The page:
In contrast, opiates such as buprenorphine, sometimes mixed with a drug called naltrexone that curbs the high users feel when taking opiates, can stave off withdrawal and stabilize addicts’ lives. And because they are maintaining their tolerance, if they do relapse, they’re much less likely to die: Studies have shown buprenorphine and methadone cut the overdose risk in half.
“You try to talk to treatment providers in Delray Beach about medication-assisted treatment and they’ll look at you like you’re the spawn of Satan.”
“We preferentially offer people these other treatments [like rehab] that are socially acceptable to people, until they are so debilitated they can’t function,” Melinda Campopiano, a medical officer at the federal Substance Abuse and Mental Health Administration, told BuzzFeed News. “It’s like waiting until they have a stroke and saying, 'Oh, you really are sick, now you can have this medicine.'”
But opiate treatment is a tough sell in Delray Beach, where the recovery community is built largely on 12-step programs that preach abstinence.
“You try to talk to treatment providers in Delray Beach about medication-assisted treatment and they’ll look at you like you’re the spawn of Satan,” Cassidy, who said his treatment center is the only one in Delray Beach that offers methadone, suboxone, and other addiction medications, told BuzzFeed News.
Regardless of what type of treatment they feel comfortable with, struggling addicts looking to get clean should ask a lot of questions about the program they’re entering, Kathleen Carroll, a professor of psychiatry at Yale University School of Medicine who studies addiction treatment, told BuzzFeed News.
“Ask what evidence-based therapies they provide, ask what medicines they provide, ask about their outcomes. If you don’t hear good answers, don’t go there,” Carroll told BuzzFeed News. “Don’t believe what you see on TV — that’s not real. It takes time and work. There’s no magic cure.”
The Delray Beach community, and Florida at large, is increasingly working to combat the fraud and negligence that has grown in the city’s dark corners.
The Delray Beach Drug Task Force, a nonprofit consortium of law enforcement agencies, treatment providers, and other people involved in the addiction industry, runs education and health initiatives and meets regularly to discuss better solutions.
“We’re working with a vulnerable population, and vulnerable populations need consumer protection from those who may not be providing ethical services,” Suzanne Spencer, the executive director of the task force, told BuzzFeed News.
One way to stop the fraud would be to stop the money, according to Steiner, who runs The Sanctuary in Delray Beach.
“I’m praying the insurance companies are cracking down,” Steiner told BuzzFeed News. “I live in Delray, I love Delray. We have a very successful recovery community — these few people and places, it’s sad for the rest of us who do the right thing.”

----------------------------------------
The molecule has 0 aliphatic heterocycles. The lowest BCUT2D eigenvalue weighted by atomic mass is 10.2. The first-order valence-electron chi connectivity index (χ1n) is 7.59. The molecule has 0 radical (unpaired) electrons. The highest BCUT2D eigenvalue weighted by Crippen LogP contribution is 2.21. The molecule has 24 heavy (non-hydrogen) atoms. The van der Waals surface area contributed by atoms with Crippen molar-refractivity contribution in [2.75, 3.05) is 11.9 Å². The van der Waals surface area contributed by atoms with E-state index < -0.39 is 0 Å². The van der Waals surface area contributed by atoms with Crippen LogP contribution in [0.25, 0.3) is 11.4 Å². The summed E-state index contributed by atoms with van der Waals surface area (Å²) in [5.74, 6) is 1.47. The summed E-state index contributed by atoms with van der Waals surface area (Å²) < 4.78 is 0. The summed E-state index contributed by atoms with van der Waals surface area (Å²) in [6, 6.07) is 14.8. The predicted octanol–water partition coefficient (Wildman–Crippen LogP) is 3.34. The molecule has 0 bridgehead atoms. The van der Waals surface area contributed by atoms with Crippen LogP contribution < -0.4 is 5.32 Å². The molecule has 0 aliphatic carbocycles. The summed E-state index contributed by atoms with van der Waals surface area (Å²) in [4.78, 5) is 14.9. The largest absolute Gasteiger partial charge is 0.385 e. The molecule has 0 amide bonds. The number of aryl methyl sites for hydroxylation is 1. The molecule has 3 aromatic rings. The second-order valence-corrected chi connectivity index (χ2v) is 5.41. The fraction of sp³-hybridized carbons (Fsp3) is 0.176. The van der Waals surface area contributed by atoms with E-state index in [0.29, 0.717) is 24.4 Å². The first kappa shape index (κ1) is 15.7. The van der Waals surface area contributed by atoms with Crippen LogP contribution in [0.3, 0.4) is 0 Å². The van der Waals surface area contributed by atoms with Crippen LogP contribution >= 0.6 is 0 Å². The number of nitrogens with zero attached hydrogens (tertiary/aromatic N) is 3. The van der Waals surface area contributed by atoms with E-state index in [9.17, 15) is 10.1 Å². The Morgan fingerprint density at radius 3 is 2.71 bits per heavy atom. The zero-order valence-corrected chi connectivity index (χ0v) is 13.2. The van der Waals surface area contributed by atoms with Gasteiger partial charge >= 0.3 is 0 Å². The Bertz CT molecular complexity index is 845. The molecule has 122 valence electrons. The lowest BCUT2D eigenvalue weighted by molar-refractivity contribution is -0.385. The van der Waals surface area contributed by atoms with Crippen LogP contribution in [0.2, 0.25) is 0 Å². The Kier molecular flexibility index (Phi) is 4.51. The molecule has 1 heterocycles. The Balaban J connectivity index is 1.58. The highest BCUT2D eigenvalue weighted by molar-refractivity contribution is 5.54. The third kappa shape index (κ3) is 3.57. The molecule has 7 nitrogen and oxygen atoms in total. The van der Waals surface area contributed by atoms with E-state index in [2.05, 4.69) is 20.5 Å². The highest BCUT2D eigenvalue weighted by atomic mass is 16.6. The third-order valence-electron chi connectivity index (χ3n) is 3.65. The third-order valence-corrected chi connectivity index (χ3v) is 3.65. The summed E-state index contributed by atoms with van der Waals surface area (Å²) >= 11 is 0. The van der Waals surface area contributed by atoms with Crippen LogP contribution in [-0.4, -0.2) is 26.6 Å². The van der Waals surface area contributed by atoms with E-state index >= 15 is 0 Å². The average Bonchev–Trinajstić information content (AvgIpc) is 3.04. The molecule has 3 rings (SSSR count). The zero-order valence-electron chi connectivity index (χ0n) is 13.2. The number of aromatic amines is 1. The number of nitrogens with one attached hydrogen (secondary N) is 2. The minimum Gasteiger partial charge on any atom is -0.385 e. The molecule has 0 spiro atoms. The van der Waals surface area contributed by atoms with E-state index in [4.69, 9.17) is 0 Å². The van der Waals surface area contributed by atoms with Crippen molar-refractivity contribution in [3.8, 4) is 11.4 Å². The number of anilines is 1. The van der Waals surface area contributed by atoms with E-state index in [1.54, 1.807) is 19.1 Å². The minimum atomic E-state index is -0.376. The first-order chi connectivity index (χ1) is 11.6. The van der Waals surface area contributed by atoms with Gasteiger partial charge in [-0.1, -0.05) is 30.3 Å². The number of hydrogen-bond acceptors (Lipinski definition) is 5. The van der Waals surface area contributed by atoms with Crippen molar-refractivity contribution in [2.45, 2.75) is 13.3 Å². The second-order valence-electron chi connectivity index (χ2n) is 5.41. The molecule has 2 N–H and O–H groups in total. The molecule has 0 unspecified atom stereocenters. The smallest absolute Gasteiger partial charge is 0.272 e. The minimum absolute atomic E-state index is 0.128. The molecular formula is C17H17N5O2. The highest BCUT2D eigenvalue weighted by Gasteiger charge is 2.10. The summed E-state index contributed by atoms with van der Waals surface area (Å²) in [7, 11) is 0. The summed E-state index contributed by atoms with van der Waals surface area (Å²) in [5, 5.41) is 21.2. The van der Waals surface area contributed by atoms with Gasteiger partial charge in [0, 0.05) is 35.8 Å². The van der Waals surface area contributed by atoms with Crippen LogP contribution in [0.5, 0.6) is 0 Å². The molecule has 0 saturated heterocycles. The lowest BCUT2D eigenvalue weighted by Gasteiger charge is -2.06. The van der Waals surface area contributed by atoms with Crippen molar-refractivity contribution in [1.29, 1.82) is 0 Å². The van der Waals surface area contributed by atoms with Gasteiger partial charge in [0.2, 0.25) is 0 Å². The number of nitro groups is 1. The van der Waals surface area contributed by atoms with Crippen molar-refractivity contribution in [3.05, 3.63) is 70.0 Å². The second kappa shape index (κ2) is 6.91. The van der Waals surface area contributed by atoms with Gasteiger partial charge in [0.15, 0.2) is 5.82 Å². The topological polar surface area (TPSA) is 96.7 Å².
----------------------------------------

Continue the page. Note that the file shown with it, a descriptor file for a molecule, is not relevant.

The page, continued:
So far there has been one lawsuit against a Florida lab for urine testing scams: In 2013, Blue Cross Blue Shield sued a lab for fraudulent billing. (The lawsuit is ongoing.)
Recent legislation might also help curb corruption. This summer Florida Governor Rick Scott signed a bill mandating that the recovery residence community come up with a voluntary certification program for halfway houses. Rehabs legally will only be allowed to refer graduates to certified residences.
This summer also saw the state legislature expanding access to the overdose prevention drug naloxone, making it easier for doctors to write just-in-case prescriptions for people who are most likely to encounter someone in the middle of an overdose.
And there’s been a major push toward medication-assisted treatment nationwide. The Substance Abuse and Mental Health Administration, for instance, is pushing states to require rehabs to provide medications like naltrexone, buprenorphine, and methadone. Even the old-guard rehab centers like Betty Ford and Hazelden have started providing medication-assisted treatment.
And the Delray Beach community, long a stronghold for abstinence-only programs, is also beginning to consider other options.
“These are ideas we never thought we’d have to consider,” Spencer, the task force director, told BuzzFeed News. “It’s so much more than a treatment protocol. It’s about a mentality and a culture.”
Still, these changes are slow-moving, and come too late for many people who went to Florida looking for help.
Nicole’s family’s lawsuit against Halfway There is ongoing, even though the place has shut down.
“The corporate entity is still active and even if it wasn’t — there are laws about how long the corporation is responsible after it closes,” the family lawyer, Susan Ramsey, told BuzzFeed News by email. Halfway There could be responsible for several more years, she added. “There is a question about who might pay a judgment but we will cross that bridge when we get there.”
The suit is asking for $15,000 in damages, though Myra Cronin told BuzzFeed News that it’s not about the money. Her family wants national attention on the corrupt industry that they believe cost Nicole her life.
“I don’t think people should be able to profit at the expense of young people’s lives,” Myra said. “Nicole doesn’t have a voice anymore, so I have to talk for her.”
An earlier version of this article incorrectly stated that American Addiction Centers owns a lab that is being sued for fraudulent billing.
Studies have shown buprenorphine and methadone, not morphine, cut the overdose risk in half.